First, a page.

5 ways to improve leadership communications.
One characteristic that differentiates leaders is their ability to communicate. Decker Communications regularly ranks the best communicators of the year, describing them as warm, confident and approachable.
If you want your team to respect you as a leader, you need to master the art of communication. Likewise, if you want to avoid the cost of poor communication, you need to speak and write clearly and with authenticity. Effective leaders connect with likability and humility, while focusing on their audience.
Whether you are writing an email message, delivering a talk, or recording a video, here are five communication tips for leaders:
- Prepare more than you want to.
Before you begin, spell out your objectives.
Even if you enlist a professional writer, and even when effective, persuasive communication comes naturally to you, it pays to prepare. What do you want to accomplish with the message? What is the one, primary point you want the audience to take away?
Defining these goals and making an outline of your narrative will make the communication process much more efficient, and provide the framework for what you say, how you say it, and what channels you use to deliver it.
- Understand the recipient’s perspective.
Because half of communication is listening, put yourself in your audience’s shoes.
As you craft your message, take some time to carefully consider and analyze the recipient’s point of view and emotional state: Who are they? What do they expect? What do they want? What are they feeling? Answers to these questions will help you edit and refine your key sentences and talking points.
- Keep it simple.
Leaders often try to do too much in one communication, but it’s more effective to keep things simple, straightforward and succinct.
Effective executive communication must to be clear, concise, credible and compelling. Eliminate jargon and avoid big fancy words and complicated sentences, which might seem smarter but more often than not lead to confusion. Simplify what you’re trying to communicate, and you will more easily be understood.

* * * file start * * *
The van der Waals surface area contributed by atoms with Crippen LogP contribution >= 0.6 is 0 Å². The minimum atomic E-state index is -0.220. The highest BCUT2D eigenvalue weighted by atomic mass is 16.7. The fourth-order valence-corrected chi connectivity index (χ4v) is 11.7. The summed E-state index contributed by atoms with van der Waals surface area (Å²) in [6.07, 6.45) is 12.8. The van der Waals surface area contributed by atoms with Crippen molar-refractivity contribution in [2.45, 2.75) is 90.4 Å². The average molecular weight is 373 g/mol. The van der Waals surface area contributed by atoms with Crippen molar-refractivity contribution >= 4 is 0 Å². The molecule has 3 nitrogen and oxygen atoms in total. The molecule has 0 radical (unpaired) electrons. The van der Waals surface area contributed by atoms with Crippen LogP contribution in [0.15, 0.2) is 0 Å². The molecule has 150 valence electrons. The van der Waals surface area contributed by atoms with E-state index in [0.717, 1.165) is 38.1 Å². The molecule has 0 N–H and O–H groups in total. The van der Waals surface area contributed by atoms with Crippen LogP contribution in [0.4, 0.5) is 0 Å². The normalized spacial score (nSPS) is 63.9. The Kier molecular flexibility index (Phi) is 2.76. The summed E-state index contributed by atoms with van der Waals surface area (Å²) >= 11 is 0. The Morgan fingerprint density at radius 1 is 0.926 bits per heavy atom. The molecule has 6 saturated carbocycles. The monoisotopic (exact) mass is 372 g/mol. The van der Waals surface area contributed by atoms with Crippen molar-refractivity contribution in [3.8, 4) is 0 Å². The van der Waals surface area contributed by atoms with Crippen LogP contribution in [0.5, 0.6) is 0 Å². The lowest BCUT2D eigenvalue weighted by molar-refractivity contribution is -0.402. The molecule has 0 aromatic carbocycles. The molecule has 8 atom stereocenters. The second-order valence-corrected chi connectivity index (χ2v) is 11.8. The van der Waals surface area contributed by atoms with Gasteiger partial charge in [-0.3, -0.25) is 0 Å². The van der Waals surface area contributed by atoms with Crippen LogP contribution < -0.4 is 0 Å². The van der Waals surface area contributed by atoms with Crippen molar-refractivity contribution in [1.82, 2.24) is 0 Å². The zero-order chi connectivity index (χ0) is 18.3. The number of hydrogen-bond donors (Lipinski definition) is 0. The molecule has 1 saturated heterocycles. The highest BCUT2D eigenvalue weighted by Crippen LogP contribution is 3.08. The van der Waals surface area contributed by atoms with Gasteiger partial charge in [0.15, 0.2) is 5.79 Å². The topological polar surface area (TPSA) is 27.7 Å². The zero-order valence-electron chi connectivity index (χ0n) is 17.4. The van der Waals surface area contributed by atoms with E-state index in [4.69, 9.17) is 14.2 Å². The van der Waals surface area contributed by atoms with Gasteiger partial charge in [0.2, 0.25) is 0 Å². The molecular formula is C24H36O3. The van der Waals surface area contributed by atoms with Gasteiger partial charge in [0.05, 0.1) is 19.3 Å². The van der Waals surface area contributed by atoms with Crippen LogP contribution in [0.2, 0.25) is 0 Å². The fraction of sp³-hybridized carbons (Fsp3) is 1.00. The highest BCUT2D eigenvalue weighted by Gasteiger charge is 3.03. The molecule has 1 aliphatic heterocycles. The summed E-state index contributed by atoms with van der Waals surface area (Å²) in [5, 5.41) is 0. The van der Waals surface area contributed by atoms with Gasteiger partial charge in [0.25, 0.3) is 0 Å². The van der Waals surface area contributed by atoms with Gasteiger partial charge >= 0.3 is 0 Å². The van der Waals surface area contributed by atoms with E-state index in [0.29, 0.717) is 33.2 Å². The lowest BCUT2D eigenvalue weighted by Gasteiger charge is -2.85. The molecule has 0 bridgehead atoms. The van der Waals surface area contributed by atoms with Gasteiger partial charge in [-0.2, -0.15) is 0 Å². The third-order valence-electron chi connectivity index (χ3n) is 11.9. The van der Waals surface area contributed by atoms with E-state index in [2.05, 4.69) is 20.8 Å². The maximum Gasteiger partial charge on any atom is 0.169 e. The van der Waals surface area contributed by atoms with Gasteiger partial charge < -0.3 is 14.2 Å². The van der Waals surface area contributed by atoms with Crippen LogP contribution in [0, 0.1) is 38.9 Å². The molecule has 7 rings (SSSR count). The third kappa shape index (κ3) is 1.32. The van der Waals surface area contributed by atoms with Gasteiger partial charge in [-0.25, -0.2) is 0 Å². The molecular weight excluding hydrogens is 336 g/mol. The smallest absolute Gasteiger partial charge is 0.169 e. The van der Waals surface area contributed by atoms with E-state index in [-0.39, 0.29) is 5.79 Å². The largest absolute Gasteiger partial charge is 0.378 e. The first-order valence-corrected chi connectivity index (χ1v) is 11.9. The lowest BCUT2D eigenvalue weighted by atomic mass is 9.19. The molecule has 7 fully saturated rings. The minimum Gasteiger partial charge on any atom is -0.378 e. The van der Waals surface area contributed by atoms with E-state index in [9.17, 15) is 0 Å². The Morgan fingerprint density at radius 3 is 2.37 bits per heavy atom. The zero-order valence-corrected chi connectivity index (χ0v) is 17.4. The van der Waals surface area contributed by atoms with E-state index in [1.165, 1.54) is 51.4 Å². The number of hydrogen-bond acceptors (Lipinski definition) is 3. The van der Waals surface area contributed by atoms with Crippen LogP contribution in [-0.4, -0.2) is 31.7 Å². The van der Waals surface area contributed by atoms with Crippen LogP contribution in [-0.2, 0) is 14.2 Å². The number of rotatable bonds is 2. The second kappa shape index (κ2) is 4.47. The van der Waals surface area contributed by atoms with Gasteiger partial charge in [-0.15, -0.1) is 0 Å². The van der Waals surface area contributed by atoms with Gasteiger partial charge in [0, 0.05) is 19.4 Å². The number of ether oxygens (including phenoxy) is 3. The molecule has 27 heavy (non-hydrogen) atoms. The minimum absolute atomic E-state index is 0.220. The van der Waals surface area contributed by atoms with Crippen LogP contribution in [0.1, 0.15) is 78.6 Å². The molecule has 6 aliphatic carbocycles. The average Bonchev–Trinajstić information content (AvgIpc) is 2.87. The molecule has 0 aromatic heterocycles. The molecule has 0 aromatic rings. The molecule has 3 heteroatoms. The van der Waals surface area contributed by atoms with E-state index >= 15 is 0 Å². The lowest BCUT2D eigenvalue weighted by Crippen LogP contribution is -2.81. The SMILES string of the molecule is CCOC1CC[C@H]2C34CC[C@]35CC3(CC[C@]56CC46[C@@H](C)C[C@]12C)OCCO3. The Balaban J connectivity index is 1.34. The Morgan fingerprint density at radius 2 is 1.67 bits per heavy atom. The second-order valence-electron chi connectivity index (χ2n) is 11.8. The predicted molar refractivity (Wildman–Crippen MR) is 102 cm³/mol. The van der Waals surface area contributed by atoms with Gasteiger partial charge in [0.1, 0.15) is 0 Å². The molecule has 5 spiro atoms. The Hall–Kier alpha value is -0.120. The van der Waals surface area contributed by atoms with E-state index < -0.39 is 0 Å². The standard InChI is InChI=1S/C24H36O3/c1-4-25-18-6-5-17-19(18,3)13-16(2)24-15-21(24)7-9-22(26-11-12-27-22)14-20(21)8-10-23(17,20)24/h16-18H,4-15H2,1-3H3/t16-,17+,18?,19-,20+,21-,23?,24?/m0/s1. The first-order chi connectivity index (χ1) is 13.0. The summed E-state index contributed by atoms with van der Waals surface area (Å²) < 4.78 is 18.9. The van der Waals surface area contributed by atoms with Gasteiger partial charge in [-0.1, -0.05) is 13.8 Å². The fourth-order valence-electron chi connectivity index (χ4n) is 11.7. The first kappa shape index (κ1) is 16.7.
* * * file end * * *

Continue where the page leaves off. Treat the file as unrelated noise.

- Be real.
Few enjoy a canned speech or obviously-written-by-someone-else communication.
Effective leadership communication speaks to what is possible, optimistic, realistic and truthful.
Maybe a leader isn’t a natural speaker or writer, but they are skilled enough to earn their position, and with some help and advice, they can do an acceptable job and get better over time. Authenticity matters. Real is better than great.
When you lead people and provide direction, let them know your values and why their contribution matters.
- Welcome feedback and evaluate outcomes.
After you deliver a message, anticipate responses and welcome a conversation.
Communication is two-way street, and your willingness to take feedback, listen and discuss the topic demonstrates respect, builds trust and enables an opportunity to help clarify any confusion.
It will also help you to determine whether or not the message was understood as you intended.
It’s helpful to have advisors and assistants who provide honest, constructive assessments of what you did well and what can be improved. Writing and speaking are arts, and the more you practice, the better you become.
Leadership sets the course for an organization, and an organization of employees who understand the direction, envision the destination, and are onboard with their roles is a direct result of effective communication, and it’s central to your success.
As a provider of internal communications tools, PoliteMail enables corporate communicators to create, send, measure and improve the results of their internal communications. Learn more.